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Articles by M.K. Morakinyo
Total Records ( 2 ) for M.K. Morakinyo
  O. Owoyomi , Ige Jide , M.S. Akanni , O.O. Soriyan and M.K. Morakinyo
  Synergistic effects in the mixed micelle of Sodium Dodecylsulphate (SDS) anionic and Triton X-100 (polyoxyethylene (9.5) p-1, 1, 3, 3-tetramethylbutylphenol) nonionic surfactant mixtures were investigated. The critical micelle concentrations of the mixtures were determined by ultraviolet/visible (UV) spectroscopic method at 25 ° C. The mixed micellar compositions and the estimation of the extent of interaction were determined on the basis of the regular solution model. The critical micelle concentration (cmc) values were lower than predicted from ideal mixture theory. Micellization is enhanced by the mixing of the two surfactants, that is synergistic interaction of the SDS and Triton X-100 in the mixed micelles observed. The reduction in cmc resulting from the mixing is comparable to those in other anionic/nonionic surfactant systems. The regular solution model interaction parameter of -2.19 was obtained, indicating an overall attractive interaction in the mixed micelle. Further evidence of molecular interaction in the mixed micelle was obtained from the kinetics of the aquation of Iron (II) bipyridyl complex in the mixed surfactant systems where a marked dependence of the aquation rate on medium compositions was observed.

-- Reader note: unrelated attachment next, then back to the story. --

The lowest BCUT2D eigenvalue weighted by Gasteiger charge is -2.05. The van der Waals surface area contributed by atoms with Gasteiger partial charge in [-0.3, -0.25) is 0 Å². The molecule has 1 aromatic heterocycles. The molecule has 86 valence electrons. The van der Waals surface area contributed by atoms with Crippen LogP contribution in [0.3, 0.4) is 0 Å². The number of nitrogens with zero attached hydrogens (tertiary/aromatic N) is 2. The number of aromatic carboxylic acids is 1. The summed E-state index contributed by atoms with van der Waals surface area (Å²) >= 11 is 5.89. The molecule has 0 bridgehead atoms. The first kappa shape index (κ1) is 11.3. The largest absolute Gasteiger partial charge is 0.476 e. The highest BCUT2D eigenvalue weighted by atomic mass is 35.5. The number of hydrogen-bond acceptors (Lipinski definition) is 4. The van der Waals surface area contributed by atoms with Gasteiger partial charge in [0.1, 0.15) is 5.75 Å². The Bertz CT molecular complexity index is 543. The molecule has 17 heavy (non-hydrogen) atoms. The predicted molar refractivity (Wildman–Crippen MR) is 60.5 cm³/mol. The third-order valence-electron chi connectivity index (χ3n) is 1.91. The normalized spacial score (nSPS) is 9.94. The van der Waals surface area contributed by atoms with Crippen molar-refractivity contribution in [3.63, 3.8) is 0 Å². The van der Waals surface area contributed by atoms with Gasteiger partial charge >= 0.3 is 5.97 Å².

A.O. Ogunfowokan , M.K. Morakinyo , O.S. Agboola and L.M. Durosinmi
  Twenty and eighteen different brands of biscuit and sweet wrappers respectively from Nigeria were analysed for the first time for their levels of lead and cadmium in this study. Present results show that concentrations of lead were generally higher compared with cadmium for both sweet and biscuit wrappers. The mean concentrations of lead and cadmium in sweet wrappers varied between 1520.0 ± 0.11 and 2.40 ± 0.01 μg g-1 and between 1.64 ± 0.02 and 0.36 ± 0.01 μg g-1, respectively. The levels of lead and cadmium in biscuit wrappers ranged from 8294.0 ± 0.36 to 14.4?0.01 μg g-1 and from 2.04 ± 0.01 to 0.24 ± 0.01 μg g-1, respectively. There are no guidelines for the levels of lead and cadmium in food wrappers; however the levels reported in this research are quite high and may give cause for concern.
 
 
 
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